for me to criticize SWAT actions. This is a common strategy in politics.
    Rather than debating the opponent's points, it is inferred that
    the opponent does not possess the moral right to be in the debate
    in the first place. This sort of stratagem does not sway me.

    Police officers,
    because they represent the coercive power of the state, must
    be held to a higher standard than the rest of us. As an example,
    let's say I owned a demolition company and that I received an order
    to destroy building A. Due to a clerical error, my employees actually
    destroyed building B, a single-family dwelling in which a woman
    and her children lived. Furthermore, let's say that the family was
    in the house when demolition began. The people were terrorized by
    the violence to their home and their cries to stop were ignored.

    Obviously in
    a situation such as this, my demolition company would very much
    be in the wrong. Not only would I owe the family restitution, it
    is likely that subsequent law-suits would shut down my firm and
    that the appropriate licensing body would forbid me from operating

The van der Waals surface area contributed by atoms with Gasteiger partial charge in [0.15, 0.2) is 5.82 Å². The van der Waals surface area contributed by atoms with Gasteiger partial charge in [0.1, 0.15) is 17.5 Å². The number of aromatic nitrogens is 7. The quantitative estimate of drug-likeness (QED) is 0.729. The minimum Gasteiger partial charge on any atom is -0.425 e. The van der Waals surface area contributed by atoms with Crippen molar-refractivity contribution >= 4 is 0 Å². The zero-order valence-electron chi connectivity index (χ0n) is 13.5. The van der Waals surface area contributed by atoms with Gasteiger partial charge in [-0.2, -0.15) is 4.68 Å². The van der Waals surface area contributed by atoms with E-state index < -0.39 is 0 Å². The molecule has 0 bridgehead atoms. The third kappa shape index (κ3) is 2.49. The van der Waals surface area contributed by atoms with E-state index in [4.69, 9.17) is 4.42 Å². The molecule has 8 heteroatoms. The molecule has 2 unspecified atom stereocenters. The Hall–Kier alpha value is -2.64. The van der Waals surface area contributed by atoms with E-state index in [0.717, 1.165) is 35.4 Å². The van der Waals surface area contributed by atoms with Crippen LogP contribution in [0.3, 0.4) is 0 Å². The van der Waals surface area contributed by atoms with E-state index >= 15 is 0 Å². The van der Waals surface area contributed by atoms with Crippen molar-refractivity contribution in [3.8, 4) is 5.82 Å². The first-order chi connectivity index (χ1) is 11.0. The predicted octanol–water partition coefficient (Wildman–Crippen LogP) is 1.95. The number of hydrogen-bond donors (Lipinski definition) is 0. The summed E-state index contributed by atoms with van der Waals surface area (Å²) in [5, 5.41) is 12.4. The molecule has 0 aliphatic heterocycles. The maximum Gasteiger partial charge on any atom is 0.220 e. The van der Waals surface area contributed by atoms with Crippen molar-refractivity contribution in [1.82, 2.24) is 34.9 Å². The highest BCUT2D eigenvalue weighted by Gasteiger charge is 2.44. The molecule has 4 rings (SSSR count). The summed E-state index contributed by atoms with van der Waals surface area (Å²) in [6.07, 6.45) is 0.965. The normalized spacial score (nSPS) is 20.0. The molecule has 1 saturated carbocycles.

another demolition company.

    However, when
    SWAT does very much the same thing:

    On December
    4, 1999, police in El Dorado, Arkansas, conducted a drug raid
    on the home of Dovie Walker. Officers tore the woman's front door
    from its hinges with a battering ram, damaged another door to
    her bedroom, broke a latch on a third door, overturned and broke
    Walker's furniture, and generally "demolished" her house.
    Police officers had handcuffed Walker's three children at gunpoint
    before realizing they had mistaken her house for the one next
    door. Walker was also babysitting children of ages one, two, and
    three at the time of the raid. [A] police department spokesman
    told a local newspaper police had no intention of paying for the
    damage they did to Walker's home….(Balko)